It's one of those mornings where the futures for the major indices are down sharply and there is a nervous buzz in the market about why that is.
There are various explanations, many of which revolve around economic growth perhaps not living up to its perceived potential.
- The Senate tax bill will include a provision to repeal the individual health care mandate and make the individual tax cuts temporary (expiring at end of 2025). These provisions are creating concerns about the plan not wining approval, and have increased angst about the capacity to reconcile the House and Senate bills.
- The spread between the 2-yr note yield and the 10-yr note yield continues to flatten (65 basis points currently, which is a 10-year low)
- High-yield bonds have been on the defensive, evidenced by the 2.3% decline in the iShares High Yield Corporate Bond ETF (HYG) since October 20
- Oil prices ($55.10, -$0.60, -1.1%) are continuing to weaken after yesterday's move by the IEA to cut its oil demand forecast for 2017 and 2018
- Copper prices have been retreating
- The US Dollar Index is weakening
These factors represent quite a shift in the market narrative, which only a short time ago revolved around a synchronized pickup in global growth, increased earnings momentum, and enthusiasm for the prospect of a tax bill getting passed before the end of the year.
Market participants rode that wave with a palpable sense of optimism, which carried each of the major indices to new record highs.
Importantly, they are all still trading relatively close to those record highs, which in turn fed a belief that they had gotten too far ahead of themselves and were due for a pullback. And here we are with a lot of good headline excuses for things to cool off.
It's too early to be convinced that the market is in the midst of a 180-degree turn with its outlook, but for now, the conviction among buyers is lacking.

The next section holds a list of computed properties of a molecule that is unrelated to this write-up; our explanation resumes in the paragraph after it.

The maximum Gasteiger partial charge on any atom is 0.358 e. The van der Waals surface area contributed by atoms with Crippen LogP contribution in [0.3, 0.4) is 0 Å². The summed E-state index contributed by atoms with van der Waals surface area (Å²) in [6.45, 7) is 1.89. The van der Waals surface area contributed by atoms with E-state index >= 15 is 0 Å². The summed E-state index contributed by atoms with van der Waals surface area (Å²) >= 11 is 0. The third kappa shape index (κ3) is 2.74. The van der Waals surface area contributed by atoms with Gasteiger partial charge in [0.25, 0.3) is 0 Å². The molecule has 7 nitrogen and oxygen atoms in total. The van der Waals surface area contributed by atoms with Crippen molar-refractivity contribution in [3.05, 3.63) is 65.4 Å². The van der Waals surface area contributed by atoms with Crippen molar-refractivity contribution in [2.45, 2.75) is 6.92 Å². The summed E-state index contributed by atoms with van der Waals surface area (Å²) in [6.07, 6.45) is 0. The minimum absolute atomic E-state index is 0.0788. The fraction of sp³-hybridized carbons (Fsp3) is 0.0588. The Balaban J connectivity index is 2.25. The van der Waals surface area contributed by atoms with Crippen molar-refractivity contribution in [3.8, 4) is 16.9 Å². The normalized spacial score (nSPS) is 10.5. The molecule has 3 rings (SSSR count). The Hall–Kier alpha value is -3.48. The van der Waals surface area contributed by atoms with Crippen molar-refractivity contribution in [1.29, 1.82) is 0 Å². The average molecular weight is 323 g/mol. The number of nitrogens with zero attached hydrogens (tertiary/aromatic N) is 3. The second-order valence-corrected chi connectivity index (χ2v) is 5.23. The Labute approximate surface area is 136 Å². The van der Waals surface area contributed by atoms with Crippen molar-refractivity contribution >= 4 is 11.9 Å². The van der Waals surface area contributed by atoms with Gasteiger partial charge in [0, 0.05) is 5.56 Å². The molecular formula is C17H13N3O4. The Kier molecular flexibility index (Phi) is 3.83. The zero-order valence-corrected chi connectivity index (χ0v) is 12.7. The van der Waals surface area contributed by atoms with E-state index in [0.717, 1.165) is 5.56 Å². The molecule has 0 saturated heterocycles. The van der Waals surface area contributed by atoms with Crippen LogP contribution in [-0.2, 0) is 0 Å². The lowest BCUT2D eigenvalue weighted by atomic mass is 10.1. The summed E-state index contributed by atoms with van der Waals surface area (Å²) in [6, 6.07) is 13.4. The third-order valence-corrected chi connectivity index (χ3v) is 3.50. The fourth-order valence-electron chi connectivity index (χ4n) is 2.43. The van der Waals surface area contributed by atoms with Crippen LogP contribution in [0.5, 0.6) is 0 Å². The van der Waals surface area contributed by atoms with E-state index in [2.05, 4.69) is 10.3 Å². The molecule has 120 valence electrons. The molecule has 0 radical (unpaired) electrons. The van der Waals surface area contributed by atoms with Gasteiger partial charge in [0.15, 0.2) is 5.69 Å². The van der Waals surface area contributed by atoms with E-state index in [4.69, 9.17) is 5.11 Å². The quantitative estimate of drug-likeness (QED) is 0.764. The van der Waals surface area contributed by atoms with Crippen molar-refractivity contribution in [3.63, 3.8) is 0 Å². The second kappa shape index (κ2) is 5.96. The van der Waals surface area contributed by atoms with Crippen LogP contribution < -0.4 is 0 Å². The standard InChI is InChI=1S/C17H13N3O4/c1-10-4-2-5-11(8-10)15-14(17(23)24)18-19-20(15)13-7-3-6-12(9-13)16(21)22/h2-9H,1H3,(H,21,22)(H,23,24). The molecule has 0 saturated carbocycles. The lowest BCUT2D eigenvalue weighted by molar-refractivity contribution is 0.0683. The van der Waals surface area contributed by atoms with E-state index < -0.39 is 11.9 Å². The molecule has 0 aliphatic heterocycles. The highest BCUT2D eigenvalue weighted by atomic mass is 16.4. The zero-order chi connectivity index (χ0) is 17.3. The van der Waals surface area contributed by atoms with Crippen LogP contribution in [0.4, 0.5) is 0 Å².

That is opening the door for a negative start -- and it will be negative with the S&P futures down 11 points, the Nasdaq 100 futures down 22 points, and the Dow Jones Industrial Average futures down 108 points.
This morning's economic data didn't help alter the tone of the futures trade either.
- Retail sales for October increased just 0.2% (Briefing.com consensus +0.1%) on the heels of an upwardly revised 1.9% increase (from 1.6%) for September. Excluding autos, retail sales rose 0.1% (Briefing.com consensus +0.2%) after increasing an upwardly revised 1.2% (from 1.0%) for September.
- The Consumer Price Index (CPI) increased 0.1% in October, as expected, while core CPI, which excludes food and energy, increased 0.2% as expected.
- On a year-over-year basis, total CPI is up 2.0%, versus 2.2% for the 12 months ending September. Core CPI is up 1.8% compared to the 1.7% increase for the 12 months ending September.
- The Empire State Manufacturing Survey slipped to 19.4 in November (Briefing.com consensus 26.0) from 30.2 in October
The key takeaway from the data is that it didn't alter the market's newfangled "growth" narrative, which revolves around concerns about a deceleration in economic activity that will keep inflation pressures in check.
That thinking, and the expected weakness for stocks at the open, has contributed to added buying interest in longer-dated Treasury securities and a further flattening of the yield curve.